Dawn's ultimate personal disaster happens a few weeks later when her father's car breaks down and her mother has to pick him up from his workplace. Dawn is to tell Missy to find a ride home from ballet class while their mother is away. However, Missy argues with Dawn, who retaliates by not telling her, with the result being that Missy is kidnapped while she is walking home alone. When Missy's tutu is found in Times Square, Dawn goes to New York City hoping to find her. After a full day and night of searching for Missy, Dawn phones home to check up on what is going on and Mark tells her that Missy has been found by the police after she was abducted by a pedophile neighbor who lives on their street. Dawn returns home dejected and sees that her mother was too preoccupied with Missy's traumatic kidnapping ordeal to even notice Dawn's absence. After this, Dawn's classmates make fun of her as she gives a thank you speech in the assembly hall. It is only after the principal tells the unruly students to be quiet, Dawn musters the emotional strength to finish her speech and makes a quick exit.

As the film comes to an end, summer arrives and Dawn is relieved that her painful ordeal at school is over... at least for the next three months. However, nothing changes in Dawn's life; she still remains unattractive and a social outcast, her parents still ignore her, and Missy still pesters and harasses her. Mark tells Dawn that she cannot expect school life to get any better until she starts high school. Rather than counting down the long summer days to return to school for 8th grade and endure another hellish year of bullying and abuse, Dawn signs herself up for a two-month school trip to Walt Disney World summer camp in Florida. Dawn sees herself off, without saying goodbye to her parents who do not notice (nor seem to care) that Dawn is going away for the summer. In the final scene, Dawn sits among other girls from her school on the school bus traveling to Florida as she obediently joins them in singing the school anthem. Unnoticed, her voice slowly trails off as she sits looking out a bus window to ponder her uncertain future.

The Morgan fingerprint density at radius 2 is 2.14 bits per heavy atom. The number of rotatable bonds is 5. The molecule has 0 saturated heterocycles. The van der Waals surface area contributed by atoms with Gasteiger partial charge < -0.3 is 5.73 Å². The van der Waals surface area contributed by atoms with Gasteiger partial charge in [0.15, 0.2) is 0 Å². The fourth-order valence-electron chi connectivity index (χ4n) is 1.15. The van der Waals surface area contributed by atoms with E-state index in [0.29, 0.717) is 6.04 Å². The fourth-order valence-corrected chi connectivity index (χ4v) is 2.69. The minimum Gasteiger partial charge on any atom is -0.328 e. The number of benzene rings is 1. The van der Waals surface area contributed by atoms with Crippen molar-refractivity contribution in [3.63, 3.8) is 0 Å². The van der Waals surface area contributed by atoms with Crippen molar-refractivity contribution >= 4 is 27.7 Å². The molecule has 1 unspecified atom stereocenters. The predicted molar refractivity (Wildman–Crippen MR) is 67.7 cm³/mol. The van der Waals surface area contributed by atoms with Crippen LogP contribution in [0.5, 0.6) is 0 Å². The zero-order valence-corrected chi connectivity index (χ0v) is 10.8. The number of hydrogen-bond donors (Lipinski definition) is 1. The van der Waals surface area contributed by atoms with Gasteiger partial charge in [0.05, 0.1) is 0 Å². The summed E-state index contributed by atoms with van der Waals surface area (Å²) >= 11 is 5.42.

• Heather Matarazzo as Dawn Wiener
  • Matthew Faber as Mark Wiener
  • Daria Kalinina as Missy Wiener
  • Angela Pietropinto as Mrs. Wiener
  • Bill Buell as Mr Wiener
  • Brendan Sexton III as Brandon McCarthy
  • Eric Mabius as Steve
  • Dimitri DeFresco (Iervolino) as Ralphy
  • Victoria Davis as Lolita
  • Christina Brucato as Cookie
  • Christina Vidal as Cynthia
  • Amouris Rainey as Darla
  • Siri Howard as Chrissy
  • Telly Pontidis as Jed
  • Herbie Duarte as Lance
  • Jared Solano as Neko
  • Scott Coogan as Troy
  • Josiah Trager as Kenny
  • Ken Leung as Barry


The film was a surprise success, considering it was a relatively low budget, independently-produced film. It garnered critical praise for its nail-biting view of a pre-teen outcast, and won the Grand Jury Prize for best dramatic feature at the 1996 Sundance Film Festival. Critic Roger Ebert was vocal about his love for the film, giving it four stars out of four and placing it at number five on his "Best of 1996" list.[2]

The film currently holds an 90% 'Fresh' rating on Rotten Tomatoes, which states, "Twelve-year-old Dawn Wiener (Heather Matarazzo) is perhaps the most put-upon adolescent in film history in Todd Solondz's bitterly hilarious black comedy Welcome to the Dollhouse."[3]


External links[edit]

Preceded by
The Brothers McMullen
Sundance Grand Jury Prize: U.S. Dramatic
Succeeded by